Authoritarianism may well have been what our Founding Fathers feared the most. After all, they lived in a world where laws were just handed down to them, with no say in how they were to be governed at all. Then the British got annoyed at those uppity colonials and decided to take their guns.
That set off a chain of events that led us to where we are today, not just an independent nation but the world’s only superpower.
The specter of authoritarianism, however, has never really gone away. However, at the Washington Post, an op-ed argues that we in the gun culture are leading us down that very path.
What is driving democratic decline in America? Disinformation, election subversion, Donald Trump’s authoritarian leader cult and institutionalized racism leap out at you. But there’s another factor that is all the more dangerous because it’s part of our everyday reality: civilian access to lethal weapons, and the mass death that enables.
The scale and scope of gun violence in America doesn’t just desensitize us to violence. It also cheapens the value of life. It fosters political, social and psychological conditions that are propitious for autocracy. The omission of gun law reform from discussions of democracy protection is symptomatic of our normalization of this tragic situation. The Jan. 6 insurrection shows us how dangerous that blind spot has become.
It should be noted here that the only person shot during the so-called insurrection was one of the protestors. How that makes the case that gun culture is somehow leading us to authoritarianism is beyond me.
Let’s keep looking a bit and see if there will be any justification for that claim.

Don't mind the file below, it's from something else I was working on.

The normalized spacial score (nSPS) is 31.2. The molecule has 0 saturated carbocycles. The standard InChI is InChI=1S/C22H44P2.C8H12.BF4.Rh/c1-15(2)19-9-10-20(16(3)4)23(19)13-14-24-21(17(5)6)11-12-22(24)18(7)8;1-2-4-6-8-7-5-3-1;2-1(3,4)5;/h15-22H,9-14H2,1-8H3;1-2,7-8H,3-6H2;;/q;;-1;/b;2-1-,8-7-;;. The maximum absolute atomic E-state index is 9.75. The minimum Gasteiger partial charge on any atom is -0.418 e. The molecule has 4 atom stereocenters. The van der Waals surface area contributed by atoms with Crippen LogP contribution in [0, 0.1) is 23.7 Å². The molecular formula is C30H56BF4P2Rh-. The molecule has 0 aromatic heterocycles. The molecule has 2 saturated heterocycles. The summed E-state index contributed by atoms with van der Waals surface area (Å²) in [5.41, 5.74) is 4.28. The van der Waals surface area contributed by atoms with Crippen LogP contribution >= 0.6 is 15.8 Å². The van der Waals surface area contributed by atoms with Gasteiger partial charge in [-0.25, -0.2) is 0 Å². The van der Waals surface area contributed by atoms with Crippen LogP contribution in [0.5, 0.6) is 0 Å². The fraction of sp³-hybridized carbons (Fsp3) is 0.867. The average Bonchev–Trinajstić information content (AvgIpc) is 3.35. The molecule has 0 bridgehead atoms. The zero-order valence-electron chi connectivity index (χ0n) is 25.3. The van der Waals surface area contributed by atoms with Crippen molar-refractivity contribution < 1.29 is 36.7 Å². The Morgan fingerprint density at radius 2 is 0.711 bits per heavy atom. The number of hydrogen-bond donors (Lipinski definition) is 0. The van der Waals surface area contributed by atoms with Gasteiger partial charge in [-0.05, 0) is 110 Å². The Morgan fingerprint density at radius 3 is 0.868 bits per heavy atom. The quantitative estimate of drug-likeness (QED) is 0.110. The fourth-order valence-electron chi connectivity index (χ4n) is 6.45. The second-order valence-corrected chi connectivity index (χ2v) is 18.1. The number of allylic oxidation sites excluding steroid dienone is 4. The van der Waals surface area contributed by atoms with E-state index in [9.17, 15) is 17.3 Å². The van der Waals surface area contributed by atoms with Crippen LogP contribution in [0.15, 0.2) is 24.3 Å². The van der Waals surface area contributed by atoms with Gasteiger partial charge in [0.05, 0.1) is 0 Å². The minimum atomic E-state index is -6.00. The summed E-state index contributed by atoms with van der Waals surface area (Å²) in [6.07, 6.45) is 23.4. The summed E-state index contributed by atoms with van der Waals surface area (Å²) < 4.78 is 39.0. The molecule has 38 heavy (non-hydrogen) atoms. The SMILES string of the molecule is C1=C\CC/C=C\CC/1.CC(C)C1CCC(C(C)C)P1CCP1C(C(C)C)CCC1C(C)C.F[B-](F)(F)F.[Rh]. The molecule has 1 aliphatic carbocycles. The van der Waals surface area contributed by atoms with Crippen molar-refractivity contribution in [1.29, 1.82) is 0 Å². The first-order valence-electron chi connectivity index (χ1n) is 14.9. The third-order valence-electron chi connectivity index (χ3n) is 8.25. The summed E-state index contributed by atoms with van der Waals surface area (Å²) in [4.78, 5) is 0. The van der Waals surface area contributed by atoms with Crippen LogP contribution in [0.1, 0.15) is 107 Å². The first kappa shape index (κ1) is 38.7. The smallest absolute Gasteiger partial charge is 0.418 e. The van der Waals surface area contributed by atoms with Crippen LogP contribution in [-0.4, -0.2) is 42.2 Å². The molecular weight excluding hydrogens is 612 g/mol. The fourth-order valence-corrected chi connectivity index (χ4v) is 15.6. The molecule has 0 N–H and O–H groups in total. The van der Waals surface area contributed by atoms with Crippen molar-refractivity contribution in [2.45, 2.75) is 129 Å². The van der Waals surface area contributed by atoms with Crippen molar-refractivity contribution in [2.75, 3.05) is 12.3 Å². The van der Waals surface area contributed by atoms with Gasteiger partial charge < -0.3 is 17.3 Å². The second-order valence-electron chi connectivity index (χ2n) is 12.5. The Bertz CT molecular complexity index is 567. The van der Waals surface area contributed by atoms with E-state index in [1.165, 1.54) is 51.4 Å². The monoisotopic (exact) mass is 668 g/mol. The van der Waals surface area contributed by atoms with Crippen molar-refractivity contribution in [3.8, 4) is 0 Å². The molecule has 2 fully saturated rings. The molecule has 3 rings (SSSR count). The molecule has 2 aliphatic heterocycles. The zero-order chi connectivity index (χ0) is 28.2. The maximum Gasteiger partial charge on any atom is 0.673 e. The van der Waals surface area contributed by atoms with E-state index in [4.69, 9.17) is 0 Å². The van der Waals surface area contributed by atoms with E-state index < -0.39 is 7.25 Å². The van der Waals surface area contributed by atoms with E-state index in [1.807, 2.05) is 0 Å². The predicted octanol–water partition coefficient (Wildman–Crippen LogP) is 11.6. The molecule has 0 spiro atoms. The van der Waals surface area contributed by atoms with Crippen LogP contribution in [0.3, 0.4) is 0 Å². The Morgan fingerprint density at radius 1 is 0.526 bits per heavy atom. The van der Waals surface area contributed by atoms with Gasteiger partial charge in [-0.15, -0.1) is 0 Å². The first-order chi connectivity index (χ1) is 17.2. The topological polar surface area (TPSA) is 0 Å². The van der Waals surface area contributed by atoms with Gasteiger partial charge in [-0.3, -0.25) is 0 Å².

For decades we have shot each other, with Americans causing fellow Americans more harm than any foreign enemy. More than 1.5 million died of gunshots in the past 50 years vs. 1.2 million in all the wars in the country’s history. This year alone, mass shootings have killed or injured more than 1,800.
Yet no amount of loss seems enough to deter the supporters of a brutal gun rights culture that factors in harm to some so that the freedoms and privilege of others can continue, and accepts mass death and trauma in the name of “liberty.” Add in an uptick of activity by extremists that preach violence and extralegal action as a way of changing history, and you have a high potential for political destabilization. Guns were prominent at the storming of the Michigan Capitol in May 2020 by militia members. They also featured at the Jan. 6 insurrection, which brought many strains of armed political extremism together: militia members, retired and active-duty law enforcement and military and radicalized civilians.
The author, a professor at New York University and the author of a book on authoritarianism, seems to be making a lot of assertions, particularly about January 6th, but fails to actually make the case that we in the gun culture are actually doing much of anything wrong.
You can keep claiming January 6th, and while I’m not a fan of how things went down, it was the most peaceful insurrection I’ve ever seen. Especially when compared to “mostly peaceful” protests we saw all throughout the summer of 2020.
“But the storming of the Michigan Capitol.”
Yeah, let’s talk about that one. That was a protest of lockdown rules in place in Michigan. While I don’t think guns being present helped a damn bit–the discussion instantly shifted to the presence of guns, not the rules the protestors were taking issue with–those who “stormed” the capitol were in compliance with the laws on the books. They didn’t do anything illegal.
What the author is doing is framing anything she doesn’t like in the least charitable way she can in order to paint people she dislikes as authoritarians.
Never mind that the Michigan protestors were taking issue with the government telling them what they could and couldn’t do. No, that was just fine, apparently, but taking issue with that is authoritarianism?
This is why so many of us have no faith in academics. This is also probably why college enrollment is down as well. People like this who seem to think anything they approve of is freedom anything they dislike is oppression. That includes the Second Amendment, which is ironic.
After all, the Founding Fathers included the Second Amendment as an insurance policy against authoritarianism. Then again, considering what policies the author seems to be keen on defending, it’s not difficult to see why she dislikes it so.